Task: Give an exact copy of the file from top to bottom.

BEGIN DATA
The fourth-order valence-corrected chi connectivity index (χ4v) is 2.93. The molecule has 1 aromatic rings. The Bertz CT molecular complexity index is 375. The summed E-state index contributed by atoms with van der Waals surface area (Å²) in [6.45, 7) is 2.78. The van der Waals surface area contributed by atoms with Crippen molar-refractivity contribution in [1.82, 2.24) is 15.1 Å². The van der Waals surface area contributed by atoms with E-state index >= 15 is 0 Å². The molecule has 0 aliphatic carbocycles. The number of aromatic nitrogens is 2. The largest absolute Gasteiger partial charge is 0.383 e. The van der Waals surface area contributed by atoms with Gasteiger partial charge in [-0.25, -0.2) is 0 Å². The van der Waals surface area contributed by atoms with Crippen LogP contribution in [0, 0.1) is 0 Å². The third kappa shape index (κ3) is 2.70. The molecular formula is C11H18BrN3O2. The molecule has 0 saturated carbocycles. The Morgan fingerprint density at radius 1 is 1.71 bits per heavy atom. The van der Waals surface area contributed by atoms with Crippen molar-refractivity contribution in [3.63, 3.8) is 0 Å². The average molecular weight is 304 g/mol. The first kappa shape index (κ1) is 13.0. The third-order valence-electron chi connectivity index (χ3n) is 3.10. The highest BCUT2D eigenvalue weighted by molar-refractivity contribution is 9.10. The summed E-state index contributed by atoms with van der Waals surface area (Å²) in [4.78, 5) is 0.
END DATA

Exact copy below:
The fourth-order valence-corrected chi connectivity index (χ4v) is 2.93. The molecule has 1 aromatic rings. The Bertz CT molecular complexity index is 375. The summed E-state index contributed by atoms with van der Waals surface area (Å²) in [6.45, 7) is 2.78. The van der Waals surface area contributed by atoms with Crippen molar-refractivity contribution in [1.82, 2.24) is 15.1 Å². The van der Waals surface area contributed by atoms with E-state index >= 15 is 0 Å². The molecule has 0 aliphatic carbocycles. The number of aromatic nitrogens is 2. The largest absolute Gasteiger partial charge is 0.383 e. The van der Waals surface area contributed by atoms with Gasteiger partial charge in [-0.25, -0.2) is 0 Å². The van der Waals surface area contributed by atoms with Crippen LogP contribution in [0, 0.1) is 0 Å². The third kappa shape index (κ3) is 2.70. The molecular formula is C11H18BrN3O2. The molecule has 0 saturated carbocycles. The Morgan fingerprint density at radius 1 is 1.71 bits per heavy atom. The van der Waals surface area contributed by atoms with Crippen molar-refractivity contribution in [3.63, 3.8) is 0 Å². The average molecular weight is 304 g/mol. The first kappa shape index (κ1) is 13.0. The third-order valence-electron chi connectivity index (χ3n) is 3.10. The highest BCUT2D eigenvalue weighted by molar-refractivity contribution is 9.10. The summed E-state index contributed by atoms with van der Waals surface area (Å²) in [4.78, 5) is 0.